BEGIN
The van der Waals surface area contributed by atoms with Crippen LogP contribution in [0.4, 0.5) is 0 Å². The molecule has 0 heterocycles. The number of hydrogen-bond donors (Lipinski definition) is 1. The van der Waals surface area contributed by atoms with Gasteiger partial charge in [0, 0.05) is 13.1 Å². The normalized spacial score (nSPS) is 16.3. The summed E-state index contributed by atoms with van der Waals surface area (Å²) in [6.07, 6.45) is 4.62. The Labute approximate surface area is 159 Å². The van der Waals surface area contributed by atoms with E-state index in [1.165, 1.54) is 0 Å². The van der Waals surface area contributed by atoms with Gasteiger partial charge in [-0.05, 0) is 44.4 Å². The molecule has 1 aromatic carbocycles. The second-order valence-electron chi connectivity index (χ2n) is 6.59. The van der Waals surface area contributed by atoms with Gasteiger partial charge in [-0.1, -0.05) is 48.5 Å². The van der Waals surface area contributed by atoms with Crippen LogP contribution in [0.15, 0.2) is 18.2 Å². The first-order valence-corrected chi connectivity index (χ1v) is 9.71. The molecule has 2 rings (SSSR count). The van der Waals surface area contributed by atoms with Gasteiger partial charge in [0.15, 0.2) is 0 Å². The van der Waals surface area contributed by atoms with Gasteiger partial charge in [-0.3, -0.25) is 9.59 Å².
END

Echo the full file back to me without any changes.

The van der Waals surface area contributed by atoms with Crippen LogP contribution in [0.4, 0.5) is 0 Å². The molecule has 0 heterocycles. The number of hydrogen-bond donors (Lipinski definition) is 1. The van der Waals surface area contributed by atoms with Gasteiger partial charge in [0, 0.05) is 13.1 Å². The normalized spacial score (nSPS) is 16.3. The summed E-state index contributed by atoms with van der Waals surface area (Å²) in [6.07, 6.45) is 4.62. The Labute approximate surface area is 159 Å². The van der Waals surface area contributed by atoms with E-state index in [1.165, 1.54) is 0 Å². The van der Waals surface area contributed by atoms with Gasteiger partial charge in [-0.05, 0) is 44.4 Å². The molecule has 1 aromatic carbocycles. The second-order valence-electron chi connectivity index (χ2n) is 6.59. The van der Waals surface area contributed by atoms with Gasteiger partial charge in [-0.1, -0.05) is 48.5 Å². The van der Waals surface area contributed by atoms with Crippen LogP contribution in [0.15, 0.2) is 18.2 Å². The first-order valence-corrected chi connectivity index (χ1v) is 9.71. The molecule has 2 rings (SSSR count). The van der Waals surface area contributed by atoms with Gasteiger partial charge in [0.15, 0.2) is 0 Å². The van der Waals surface area contributed by atoms with Gasteiger partial charge in [-0.3, -0.25) is 9.59 Å².